As I’ve said before, SF is valuable for its freedom to conduct thought-experiments, which often illuminate our present by showing us futures which may arise from it. Utopias beckon us along a particular path, while dystopias hold up warning signs saying, “Wrong way – go back.”
In recent weeks I have read three new SF novels which offer such warnings. I will begin with the one whose setting is most distant from us in time.
Gwyneth Jones: Proof of Concept (2017)
Here’s the background:
Things weren’t going too well for life on Earth, in the Population Crisis – once known as the Climate Change Crisis, but population pressures driven by climate change had long ago become the really obvious issue. By the dawn of the twenty-third century … all the oceans were rated dead or dying, and a frightening global percentage of agricultural land was useless. Almost the entire human population lived packed into the surviving cities, remodeled and densely stacked: the crumbling “megahives.” … Outside them scavengers eked out short lives in the polluted “Dead Zones,” or in raft clusters on the acidified oceans.
Fortunately for the reader’s enjoyment, the book centres on a secret research project in a vast cavern beneath the mountains of Poland, not the devastated surface world. There’s a full review on Chicago Review of Books so I won’t say any more except I would have preferred the story at full (novel) length rather than sketchily presented, as it is, at novella length.
Jeff VanderMeer: Borne (2017)
Borne is a far better book than Proof of Concept despite a similarly post-apocalyptic setting – a decaying city, in this case, isolated from the rest of the world. The implied time-frame is undefined but would seem to be 50 – 100 years in our future. Mass refugee movements around the world, driven by sea-level rise, are recent history; “biotech” is so common and so poorly controlled that it is a pollution problem; and the city has been split and ruined by two warring power blocs. The protagonist is one of the minority eking out a feral existence between the two, and precipitates their collapse.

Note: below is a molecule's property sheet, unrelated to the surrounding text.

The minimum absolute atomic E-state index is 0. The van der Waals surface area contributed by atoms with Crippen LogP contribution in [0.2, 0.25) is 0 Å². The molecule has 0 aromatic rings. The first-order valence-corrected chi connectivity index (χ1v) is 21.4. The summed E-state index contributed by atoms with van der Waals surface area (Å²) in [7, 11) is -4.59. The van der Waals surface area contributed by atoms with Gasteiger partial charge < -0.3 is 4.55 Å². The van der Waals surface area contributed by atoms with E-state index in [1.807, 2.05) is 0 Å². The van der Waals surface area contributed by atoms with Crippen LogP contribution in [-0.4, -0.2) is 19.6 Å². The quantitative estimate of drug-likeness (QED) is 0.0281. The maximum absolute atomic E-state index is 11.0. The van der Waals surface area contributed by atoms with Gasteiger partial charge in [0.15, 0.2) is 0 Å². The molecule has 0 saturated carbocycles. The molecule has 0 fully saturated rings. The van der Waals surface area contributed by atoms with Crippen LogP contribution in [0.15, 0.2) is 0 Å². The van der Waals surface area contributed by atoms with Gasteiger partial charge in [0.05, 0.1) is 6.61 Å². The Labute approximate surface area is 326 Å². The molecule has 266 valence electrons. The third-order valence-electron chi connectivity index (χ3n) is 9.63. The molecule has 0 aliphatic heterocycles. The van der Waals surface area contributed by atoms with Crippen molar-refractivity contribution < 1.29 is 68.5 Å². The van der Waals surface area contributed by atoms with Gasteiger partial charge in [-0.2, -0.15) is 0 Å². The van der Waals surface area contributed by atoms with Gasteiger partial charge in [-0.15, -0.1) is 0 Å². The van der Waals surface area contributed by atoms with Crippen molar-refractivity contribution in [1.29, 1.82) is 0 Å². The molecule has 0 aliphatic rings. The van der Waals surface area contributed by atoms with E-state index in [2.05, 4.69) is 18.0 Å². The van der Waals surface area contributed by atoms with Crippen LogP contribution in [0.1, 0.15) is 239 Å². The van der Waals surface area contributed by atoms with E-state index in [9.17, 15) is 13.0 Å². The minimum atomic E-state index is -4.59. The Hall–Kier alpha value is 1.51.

The engineered lifeforms lend the novel a weirdness and intensity which reminded me of JG Ballard, but VanderMeer’s underlying vision, unlike Ballard’s, is positive: the slide into savagery can – just – be arrested and reversed. (Read more about it on Goodreads.)
Norman Spinrad: The People’s Police (2017)
Many years ago, I knew Norman Spinrad as a consistently readable SF writer overshadowed by giants such as Asimov, Heinlein, Herbert and Clarke. The People’s Police is better than anything of his that I read at that time, and better than most of what the giants were writing, too.
It is set in New Orleans, sometime around the middle of this century. The Big Easy has been transformed by climate change, in particular by sea level rise and a hurricane season which has become so reliably catastrophic that it has earned capital letters. The lowest parts of the city have been abandoned to the swamps, the very highest parts are still attracting tourists except in the Hurricane Season, and the remainder is seasonally flooded: the Swamp Alligators, the lawless underclass living in its stilt-raised shanties, get about in boats or on foot according to the water level.
A grim reality? Not in Spinrad’s capable hands. One of the commendations on the back cover calls Spinrad, “that most miraculous of creatures, a utopianist’s dystopianist,” and it’s a good description.
His narrator is a venal bordello-keeper, while one of his protagonists is a Swamp Alligator turned cop, and the other is a hippie chick who scraped a living as a busker before the voodoo gods chose to possess her. The People’s Police is a blackly satirical laugh-out-loud romp which cheerfully applies a blowtorch to every level of government and big business and puts community at the heart of a reborn city.
There’s an excellent full review on Amazing Stories if you want to know more but, really, I encourage you to simply find the book and start reading.